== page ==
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Denis Healey: “The figures are so often wrong”

John Rentoul

MG 4146 300x199 Denis Healey: The figures are so often wrongDenis Healey came to speak at the Mile End Group last night – the video is here. He was on characteristic form, presented by Peter (Professor the Lord) Hennessy and William Keegan (right), to an audience that included Nigel Lawson, David Owen, Joel Barnett, David Miliband, Andrew Adonis and mandarins from Healey’s time at the Treasury and Ministry of Defence.

On the day that we were told that the economy shrank 0.5 per cent in the fourth quarter 2010, he said: “The figures are so often wrong. When I was Chancellor they were nearly always wrong.”

He had lost none of his sense of comic timing. Speaking on “Being Chancellor”, he said: “It’s an almost impossible job. I feel very sorry for the present Chancellor. Despite his politics. And his character.”

He said he knew “absolutely nothing” about economics when he became Chancellor; but he had since learnt that “it’s not a science, just a branch of social psychology”.

Asked what he thought of Ed Balls, Healey said: “He is very clever. I have known his wife since she was a pretty young thing about 30 years ago. She’s not here is she?” (She was at his Oxford college, Balliol.)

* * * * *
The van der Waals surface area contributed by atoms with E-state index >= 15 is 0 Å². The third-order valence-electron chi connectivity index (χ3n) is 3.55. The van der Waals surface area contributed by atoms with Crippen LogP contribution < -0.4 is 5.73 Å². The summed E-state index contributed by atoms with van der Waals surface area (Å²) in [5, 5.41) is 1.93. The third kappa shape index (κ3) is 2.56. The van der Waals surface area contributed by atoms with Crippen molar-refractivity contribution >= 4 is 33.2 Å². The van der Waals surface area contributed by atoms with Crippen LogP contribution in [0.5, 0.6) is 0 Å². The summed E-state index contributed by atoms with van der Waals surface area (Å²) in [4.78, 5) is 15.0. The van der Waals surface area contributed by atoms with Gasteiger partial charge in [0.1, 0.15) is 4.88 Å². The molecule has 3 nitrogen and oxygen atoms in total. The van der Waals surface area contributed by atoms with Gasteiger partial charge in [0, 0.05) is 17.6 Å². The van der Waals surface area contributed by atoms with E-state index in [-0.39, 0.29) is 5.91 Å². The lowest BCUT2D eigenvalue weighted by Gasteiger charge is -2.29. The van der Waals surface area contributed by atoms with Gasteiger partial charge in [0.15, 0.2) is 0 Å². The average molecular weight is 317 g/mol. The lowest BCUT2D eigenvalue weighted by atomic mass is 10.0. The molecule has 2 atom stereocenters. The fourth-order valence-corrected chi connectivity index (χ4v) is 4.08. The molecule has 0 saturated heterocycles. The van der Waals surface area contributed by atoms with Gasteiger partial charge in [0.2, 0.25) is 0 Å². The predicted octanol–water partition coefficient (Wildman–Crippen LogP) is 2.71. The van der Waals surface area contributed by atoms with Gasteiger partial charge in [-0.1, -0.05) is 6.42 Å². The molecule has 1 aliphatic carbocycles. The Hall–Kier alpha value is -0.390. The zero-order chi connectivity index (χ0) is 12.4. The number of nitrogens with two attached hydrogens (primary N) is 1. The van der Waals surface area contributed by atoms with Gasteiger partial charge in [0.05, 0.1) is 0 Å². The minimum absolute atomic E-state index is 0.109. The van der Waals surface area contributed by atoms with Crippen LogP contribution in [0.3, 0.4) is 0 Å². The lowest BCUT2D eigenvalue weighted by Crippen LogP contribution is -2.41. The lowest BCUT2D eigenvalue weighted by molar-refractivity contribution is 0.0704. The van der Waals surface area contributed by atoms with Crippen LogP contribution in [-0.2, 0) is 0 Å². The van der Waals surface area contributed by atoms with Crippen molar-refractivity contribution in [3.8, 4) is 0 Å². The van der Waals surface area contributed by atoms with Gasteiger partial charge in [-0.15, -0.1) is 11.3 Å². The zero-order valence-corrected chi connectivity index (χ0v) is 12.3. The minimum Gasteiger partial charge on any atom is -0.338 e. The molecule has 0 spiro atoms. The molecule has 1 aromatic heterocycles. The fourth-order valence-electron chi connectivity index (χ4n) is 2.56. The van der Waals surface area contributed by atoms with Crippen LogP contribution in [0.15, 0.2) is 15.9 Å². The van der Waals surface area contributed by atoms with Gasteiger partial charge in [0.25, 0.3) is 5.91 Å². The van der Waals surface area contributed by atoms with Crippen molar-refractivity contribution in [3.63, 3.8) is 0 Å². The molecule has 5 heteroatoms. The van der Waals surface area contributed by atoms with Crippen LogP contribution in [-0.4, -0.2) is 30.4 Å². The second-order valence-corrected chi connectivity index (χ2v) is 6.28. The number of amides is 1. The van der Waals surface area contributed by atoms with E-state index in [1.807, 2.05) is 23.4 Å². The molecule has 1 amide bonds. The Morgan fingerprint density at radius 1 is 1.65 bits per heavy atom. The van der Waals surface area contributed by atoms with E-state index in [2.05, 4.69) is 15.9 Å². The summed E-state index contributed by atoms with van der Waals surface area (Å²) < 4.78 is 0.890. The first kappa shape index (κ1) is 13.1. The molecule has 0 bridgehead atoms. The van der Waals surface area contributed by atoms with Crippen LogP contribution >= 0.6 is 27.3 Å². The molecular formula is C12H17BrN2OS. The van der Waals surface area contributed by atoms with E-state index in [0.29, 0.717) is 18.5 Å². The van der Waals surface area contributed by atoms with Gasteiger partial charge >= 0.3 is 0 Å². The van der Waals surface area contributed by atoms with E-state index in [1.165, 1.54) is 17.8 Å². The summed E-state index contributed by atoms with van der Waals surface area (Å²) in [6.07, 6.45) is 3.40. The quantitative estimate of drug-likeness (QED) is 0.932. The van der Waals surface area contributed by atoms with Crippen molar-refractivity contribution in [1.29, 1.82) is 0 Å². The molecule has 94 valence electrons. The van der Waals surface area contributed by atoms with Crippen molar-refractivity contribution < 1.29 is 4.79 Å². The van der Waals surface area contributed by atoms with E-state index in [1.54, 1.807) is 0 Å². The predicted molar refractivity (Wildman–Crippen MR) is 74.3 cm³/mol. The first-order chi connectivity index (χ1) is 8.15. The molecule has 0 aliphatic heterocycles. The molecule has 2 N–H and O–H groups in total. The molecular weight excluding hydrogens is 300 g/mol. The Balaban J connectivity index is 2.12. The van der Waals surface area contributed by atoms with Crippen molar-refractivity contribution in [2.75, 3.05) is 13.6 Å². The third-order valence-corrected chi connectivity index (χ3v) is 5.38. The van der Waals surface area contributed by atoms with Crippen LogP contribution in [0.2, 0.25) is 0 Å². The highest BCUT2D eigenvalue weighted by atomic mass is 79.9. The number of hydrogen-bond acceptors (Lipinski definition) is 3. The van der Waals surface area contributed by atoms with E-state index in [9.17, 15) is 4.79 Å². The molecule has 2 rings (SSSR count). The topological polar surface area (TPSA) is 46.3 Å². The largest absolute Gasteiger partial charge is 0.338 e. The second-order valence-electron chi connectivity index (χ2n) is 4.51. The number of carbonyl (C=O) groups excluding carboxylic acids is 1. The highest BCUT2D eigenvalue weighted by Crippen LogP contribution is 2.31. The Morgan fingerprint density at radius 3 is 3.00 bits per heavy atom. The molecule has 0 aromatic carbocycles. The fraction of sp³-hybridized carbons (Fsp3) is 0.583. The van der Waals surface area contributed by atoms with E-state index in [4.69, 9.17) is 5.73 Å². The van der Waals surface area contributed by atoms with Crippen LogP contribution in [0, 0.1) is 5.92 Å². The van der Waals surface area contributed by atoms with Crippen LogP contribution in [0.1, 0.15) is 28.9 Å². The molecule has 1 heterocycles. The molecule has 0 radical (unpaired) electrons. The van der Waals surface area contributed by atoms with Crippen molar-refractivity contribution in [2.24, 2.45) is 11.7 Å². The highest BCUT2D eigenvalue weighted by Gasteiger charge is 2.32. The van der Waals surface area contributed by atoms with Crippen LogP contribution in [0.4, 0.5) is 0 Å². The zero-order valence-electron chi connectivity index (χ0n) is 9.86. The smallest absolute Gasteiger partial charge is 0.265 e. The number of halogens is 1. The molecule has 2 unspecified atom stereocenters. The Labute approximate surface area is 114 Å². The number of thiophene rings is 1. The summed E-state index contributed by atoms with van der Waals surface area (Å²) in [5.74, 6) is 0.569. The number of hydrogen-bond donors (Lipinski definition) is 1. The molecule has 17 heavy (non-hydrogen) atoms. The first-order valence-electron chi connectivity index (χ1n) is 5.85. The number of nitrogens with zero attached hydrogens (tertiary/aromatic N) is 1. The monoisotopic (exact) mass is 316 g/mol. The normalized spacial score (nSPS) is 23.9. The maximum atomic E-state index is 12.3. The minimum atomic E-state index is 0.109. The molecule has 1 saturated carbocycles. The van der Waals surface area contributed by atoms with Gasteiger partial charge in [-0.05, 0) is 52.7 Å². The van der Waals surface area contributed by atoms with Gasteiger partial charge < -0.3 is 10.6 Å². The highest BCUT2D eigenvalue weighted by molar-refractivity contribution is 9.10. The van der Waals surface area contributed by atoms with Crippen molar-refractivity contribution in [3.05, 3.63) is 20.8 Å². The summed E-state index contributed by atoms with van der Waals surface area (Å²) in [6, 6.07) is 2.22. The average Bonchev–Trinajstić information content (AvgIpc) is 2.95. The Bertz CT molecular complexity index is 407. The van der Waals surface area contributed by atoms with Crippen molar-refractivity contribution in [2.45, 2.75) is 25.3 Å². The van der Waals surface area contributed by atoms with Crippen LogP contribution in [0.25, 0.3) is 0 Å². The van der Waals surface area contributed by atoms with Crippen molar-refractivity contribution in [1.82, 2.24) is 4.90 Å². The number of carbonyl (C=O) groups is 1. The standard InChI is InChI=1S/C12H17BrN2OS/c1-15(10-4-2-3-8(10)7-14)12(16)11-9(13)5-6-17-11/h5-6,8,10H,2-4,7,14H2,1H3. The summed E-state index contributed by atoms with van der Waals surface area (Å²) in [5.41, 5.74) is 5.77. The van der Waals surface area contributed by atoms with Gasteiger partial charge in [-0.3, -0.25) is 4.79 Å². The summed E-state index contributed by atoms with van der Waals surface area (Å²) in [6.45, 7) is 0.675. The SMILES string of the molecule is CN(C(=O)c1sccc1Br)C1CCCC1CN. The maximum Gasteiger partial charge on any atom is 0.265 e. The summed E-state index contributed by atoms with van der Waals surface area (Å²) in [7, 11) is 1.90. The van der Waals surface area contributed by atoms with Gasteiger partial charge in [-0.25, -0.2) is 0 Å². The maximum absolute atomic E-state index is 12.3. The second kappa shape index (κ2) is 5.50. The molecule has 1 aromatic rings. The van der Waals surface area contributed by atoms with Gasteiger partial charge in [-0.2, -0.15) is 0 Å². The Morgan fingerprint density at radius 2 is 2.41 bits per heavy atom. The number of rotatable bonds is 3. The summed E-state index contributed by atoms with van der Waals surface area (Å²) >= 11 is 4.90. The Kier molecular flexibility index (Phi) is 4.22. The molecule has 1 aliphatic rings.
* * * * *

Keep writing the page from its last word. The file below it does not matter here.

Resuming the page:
With reference to the current fiscal crisis, he was asked why he didn’t raise taxes rather than cut spending in 1976: “Oh, I thought we would have lost more votes. I am not a lunatic.”

Asked whether he thought David Owen (in the audience) have been a better Chancellor than Gordon Brown, he said: “No.”

But he soon had enough of the looking back. “I’m very much against nostalgia. To me it’s a vice.” He believes in progress, and said that he thought “class divisions, which were very real and strongly felt, have almost completely disappeared. If you ask people what class they belong to, they say, ‘I left school years ago.’”

Photograph: Bruno Vincent/Getty Images

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  • Oscar Weird

    Which tells us all we need to know about the old goat. He stood as a Communist candidate and was beach master at Anzio, but thereafter his career rather declined. Oh, and he introduced the term ‘lumpen-polytechnic’ into the language to criticise the critics of his policies within his own party, rather snobbish for a Labour minister.

  • cooperative5

    My first thought earlier this week was; can we trust the figures, good or bad?

  • http://about-whose-news.blogspot.com/ Brian Hughes

    Nice to hear him agreeing with my hobbyhorse about how Mrs Thatcher frittered away our North Sea Oil bonanza.

    Letting the stuff go at 8 dollars a barrel and failing to reinvest the proceeds in infrastructure are far bigger crimes than GB selling some gold reserves at the wrong time (especially as so many experts felt it was the right time – Mr Healey is spot on re the perils of economic experts and their forecasts).


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